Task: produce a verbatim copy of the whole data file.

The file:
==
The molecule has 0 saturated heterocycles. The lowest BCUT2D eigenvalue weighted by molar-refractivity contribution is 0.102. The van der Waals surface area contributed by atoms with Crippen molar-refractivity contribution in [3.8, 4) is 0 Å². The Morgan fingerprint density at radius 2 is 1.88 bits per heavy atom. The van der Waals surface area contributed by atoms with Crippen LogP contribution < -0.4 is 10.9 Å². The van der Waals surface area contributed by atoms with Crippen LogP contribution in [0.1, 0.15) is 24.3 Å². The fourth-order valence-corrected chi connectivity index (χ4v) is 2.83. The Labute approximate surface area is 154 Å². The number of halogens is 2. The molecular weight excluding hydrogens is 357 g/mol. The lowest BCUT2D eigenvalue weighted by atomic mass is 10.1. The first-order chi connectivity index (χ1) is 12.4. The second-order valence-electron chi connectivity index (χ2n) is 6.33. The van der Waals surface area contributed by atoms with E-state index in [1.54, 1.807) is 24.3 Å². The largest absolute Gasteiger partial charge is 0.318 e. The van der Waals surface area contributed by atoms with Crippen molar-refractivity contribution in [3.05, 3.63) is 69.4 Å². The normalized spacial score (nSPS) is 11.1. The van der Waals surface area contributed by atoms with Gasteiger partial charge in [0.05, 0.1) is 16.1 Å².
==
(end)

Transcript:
The molecule has 0 saturated heterocycles. The lowest BCUT2D eigenvalue weighted by molar-refractivity contribution is 0.102. The van der Waals surface area contributed by atoms with Crippen molar-refractivity contribution in [3.8, 4) is 0 Å². The Morgan fingerprint density at radius 2 is 1.88 bits per heavy atom. The van der Waals surface area contributed by atoms with Crippen LogP contribution < -0.4 is 10.9 Å². The van der Waals surface area contributed by atoms with Crippen LogP contribution in [0.1, 0.15) is 24.3 Å². The fourth-order valence-corrected chi connectivity index (χ4v) is 2.83. The Labute approximate surface area is 154 Å². The number of halogens is 2. The molecular weight excluding hydrogens is 357 g/mol. The lowest BCUT2D eigenvalue weighted by atomic mass is 10.1. The first-order chi connectivity index (χ1) is 12.4. The second-order valence-electron chi connectivity index (χ2n) is 6.33. The van der Waals surface area contributed by atoms with E-state index in [1.54, 1.807) is 24.3 Å². The largest absolute Gasteiger partial charge is 0.318 e. The van der Waals surface area contributed by atoms with Crippen molar-refractivity contribution in [3.05, 3.63) is 69.4 Å². The normalized spacial score (nSPS) is 11.1. The van der Waals surface area contributed by atoms with Gasteiger partial charge in [0.05, 0.1) is 16.1 Å².